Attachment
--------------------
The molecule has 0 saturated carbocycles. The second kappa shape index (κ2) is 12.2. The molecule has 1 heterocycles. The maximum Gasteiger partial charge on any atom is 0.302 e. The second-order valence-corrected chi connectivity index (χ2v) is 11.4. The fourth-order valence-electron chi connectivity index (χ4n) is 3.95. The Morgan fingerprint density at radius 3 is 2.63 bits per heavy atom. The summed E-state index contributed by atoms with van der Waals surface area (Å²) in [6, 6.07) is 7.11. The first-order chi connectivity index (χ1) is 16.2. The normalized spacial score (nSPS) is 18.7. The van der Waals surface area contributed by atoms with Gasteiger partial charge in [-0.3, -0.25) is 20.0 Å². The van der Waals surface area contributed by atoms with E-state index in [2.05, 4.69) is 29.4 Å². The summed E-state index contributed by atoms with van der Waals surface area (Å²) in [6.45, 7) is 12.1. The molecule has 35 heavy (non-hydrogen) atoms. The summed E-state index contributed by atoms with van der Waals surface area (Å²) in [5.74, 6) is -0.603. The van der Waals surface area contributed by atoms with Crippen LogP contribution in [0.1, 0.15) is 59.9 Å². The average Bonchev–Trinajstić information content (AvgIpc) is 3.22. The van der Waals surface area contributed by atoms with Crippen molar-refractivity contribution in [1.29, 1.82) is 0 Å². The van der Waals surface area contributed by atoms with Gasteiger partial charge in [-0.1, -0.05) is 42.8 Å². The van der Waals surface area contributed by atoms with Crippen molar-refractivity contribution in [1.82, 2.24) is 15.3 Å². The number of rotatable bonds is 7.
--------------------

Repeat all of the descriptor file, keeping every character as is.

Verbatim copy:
The molecule has 0 saturated carbocycles. The second kappa shape index (κ2) is 12.2. The molecule has 1 heterocycles. The maximum Gasteiger partial charge on any atom is 0.302 e. The second-order valence-corrected chi connectivity index (χ2v) is 11.4. The fourth-order valence-electron chi connectivity index (χ4n) is 3.95. The Morgan fingerprint density at radius 3 is 2.63 bits per heavy atom. The summed E-state index contributed by atoms with van der Waals surface area (Å²) in [6, 6.07) is 7.11. The first-order chi connectivity index (χ1) is 16.2. The normalized spacial score (nSPS) is 18.7. The van der Waals surface area contributed by atoms with Gasteiger partial charge in [-0.3, -0.25) is 20.0 Å². The van der Waals surface area contributed by atoms with E-state index in [2.05, 4.69) is 29.4 Å². The summed E-state index contributed by atoms with van der Waals surface area (Å²) in [6.45, 7) is 12.1. The molecule has 35 heavy (non-hydrogen) atoms. The summed E-state index contributed by atoms with van der Waals surface area (Å²) in [5.74, 6) is -0.603. The van der Waals surface area contributed by atoms with Crippen LogP contribution in [0.1, 0.15) is 59.9 Å². The average Bonchev–Trinajstić information content (AvgIpc) is 3.22. The van der Waals surface area contributed by atoms with Crippen molar-refractivity contribution in [1.29, 1.82) is 0 Å². The van der Waals surface area contributed by atoms with Gasteiger partial charge in [-0.1, -0.05) is 42.8 Å². The van der Waals surface area contributed by atoms with Crippen molar-refractivity contribution in [1.82, 2.24) is 15.3 Å². The number of rotatable bonds is 7.